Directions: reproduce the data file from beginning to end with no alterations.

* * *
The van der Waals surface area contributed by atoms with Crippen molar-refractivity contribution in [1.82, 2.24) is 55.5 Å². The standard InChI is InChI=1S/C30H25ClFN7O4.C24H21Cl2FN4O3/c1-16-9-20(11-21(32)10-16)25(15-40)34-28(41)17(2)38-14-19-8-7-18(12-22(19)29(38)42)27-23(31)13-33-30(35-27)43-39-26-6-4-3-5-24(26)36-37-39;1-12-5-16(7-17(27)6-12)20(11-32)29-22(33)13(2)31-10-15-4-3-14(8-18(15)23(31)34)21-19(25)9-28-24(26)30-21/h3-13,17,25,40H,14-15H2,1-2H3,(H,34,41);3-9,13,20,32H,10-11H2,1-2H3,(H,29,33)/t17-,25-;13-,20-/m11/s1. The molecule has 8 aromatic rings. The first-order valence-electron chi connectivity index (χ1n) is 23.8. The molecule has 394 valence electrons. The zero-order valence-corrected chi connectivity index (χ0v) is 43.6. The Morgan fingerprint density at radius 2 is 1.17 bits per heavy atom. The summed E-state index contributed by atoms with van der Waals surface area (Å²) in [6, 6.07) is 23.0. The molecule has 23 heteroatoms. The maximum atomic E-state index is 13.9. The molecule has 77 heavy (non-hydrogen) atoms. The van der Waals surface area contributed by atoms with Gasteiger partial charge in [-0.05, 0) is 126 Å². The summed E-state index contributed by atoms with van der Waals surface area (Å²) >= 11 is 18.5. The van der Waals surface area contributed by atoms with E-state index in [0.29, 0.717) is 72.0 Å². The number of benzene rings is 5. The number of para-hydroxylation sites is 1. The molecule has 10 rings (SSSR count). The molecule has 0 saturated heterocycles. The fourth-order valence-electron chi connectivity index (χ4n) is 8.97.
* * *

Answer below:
The van der Waals surface area contributed by atoms with Crippen molar-refractivity contribution in [1.82, 2.24) is 55.5 Å². The standard InChI is InChI=1S/C30H25ClFN7O4.C24H21Cl2FN4O3/c1-16-9-20(11-21(32)10-16)25(15-40)34-28(41)17(2)38-14-19-8-7-18(12-22(19)29(38)42)27-23(31)13-33-30(35-27)43-39-26-6-4-3-5-24(26)36-37-39;1-12-5-16(7-17(27)6-12)20(11-32)29-22(33)13(2)31-10-15-4-3-14(8-18(15)23(31)34)21-19(25)9-28-24(26)30-21/h3-13,17,25,40H,14-15H2,1-2H3,(H,34,41);3-9,13,20,32H,10-11H2,1-2H3,(H,29,33)/t17-,25-;13-,20-/m11/s1. The molecule has 8 aromatic rings. The first-order valence-electron chi connectivity index (χ1n) is 23.8. The molecule has 394 valence electrons. The zero-order valence-corrected chi connectivity index (χ0v) is 43.6. The Morgan fingerprint density at radius 2 is 1.17 bits per heavy atom. The summed E-state index contributed by atoms with van der Waals surface area (Å²) in [6, 6.07) is 23.0. The molecule has 23 heteroatoms. The maximum atomic E-state index is 13.9. The molecule has 77 heavy (non-hydrogen) atoms. The van der Waals surface area contributed by atoms with Gasteiger partial charge in [-0.05, 0) is 126 Å². The summed E-state index contributed by atoms with van der Waals surface area (Å²) >= 11 is 18.5. The van der Waals surface area contributed by atoms with E-state index in [0.29, 0.717) is 72.0 Å². The number of benzene rings is 5. The number of para-hydroxylation sites is 1. The molecule has 10 rings (SSSR count). The molecule has 0 saturated heterocycles. The fourth-order valence-electron chi connectivity index (χ4n) is 8.97.